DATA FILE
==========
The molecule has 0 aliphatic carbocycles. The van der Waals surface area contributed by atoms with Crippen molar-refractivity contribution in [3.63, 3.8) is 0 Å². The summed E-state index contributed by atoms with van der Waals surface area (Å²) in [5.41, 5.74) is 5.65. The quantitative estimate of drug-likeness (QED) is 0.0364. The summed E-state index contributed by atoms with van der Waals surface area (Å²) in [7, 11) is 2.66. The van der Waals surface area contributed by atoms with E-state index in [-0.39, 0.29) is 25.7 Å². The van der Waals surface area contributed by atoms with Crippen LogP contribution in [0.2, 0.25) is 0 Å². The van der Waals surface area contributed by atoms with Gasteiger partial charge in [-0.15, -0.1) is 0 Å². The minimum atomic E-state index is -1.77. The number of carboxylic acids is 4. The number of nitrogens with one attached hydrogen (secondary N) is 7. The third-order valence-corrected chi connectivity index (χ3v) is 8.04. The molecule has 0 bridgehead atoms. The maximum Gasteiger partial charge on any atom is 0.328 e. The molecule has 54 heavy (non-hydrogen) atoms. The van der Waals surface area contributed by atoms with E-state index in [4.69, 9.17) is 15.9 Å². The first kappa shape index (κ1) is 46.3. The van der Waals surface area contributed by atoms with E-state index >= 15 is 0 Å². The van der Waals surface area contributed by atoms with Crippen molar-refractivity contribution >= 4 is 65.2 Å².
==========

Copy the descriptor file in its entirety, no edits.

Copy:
The molecule has 0 aliphatic carbocycles. The van der Waals surface area contributed by atoms with Crippen molar-refractivity contribution in [3.63, 3.8) is 0 Å². The summed E-state index contributed by atoms with van der Waals surface area (Å²) in [5.41, 5.74) is 5.65. The quantitative estimate of drug-likeness (QED) is 0.0364. The summed E-state index contributed by atoms with van der Waals surface area (Å²) in [7, 11) is 2.66. The van der Waals surface area contributed by atoms with E-state index in [-0.39, 0.29) is 25.7 Å². The van der Waals surface area contributed by atoms with Crippen LogP contribution in [0.2, 0.25) is 0 Å². The van der Waals surface area contributed by atoms with Gasteiger partial charge in [-0.15, -0.1) is 0 Å². The minimum atomic E-state index is -1.77. The number of carboxylic acids is 4. The number of nitrogens with one attached hydrogen (secondary N) is 7. The third-order valence-corrected chi connectivity index (χ3v) is 8.04. The molecule has 0 bridgehead atoms. The maximum Gasteiger partial charge on any atom is 0.328 e. The molecule has 54 heavy (non-hydrogen) atoms. The van der Waals surface area contributed by atoms with E-state index in [4.69, 9.17) is 15.9 Å². The first kappa shape index (κ1) is 46.3. The van der Waals surface area contributed by atoms with E-state index >= 15 is 0 Å². The van der Waals surface area contributed by atoms with Crippen molar-refractivity contribution >= 4 is 65.2 Å².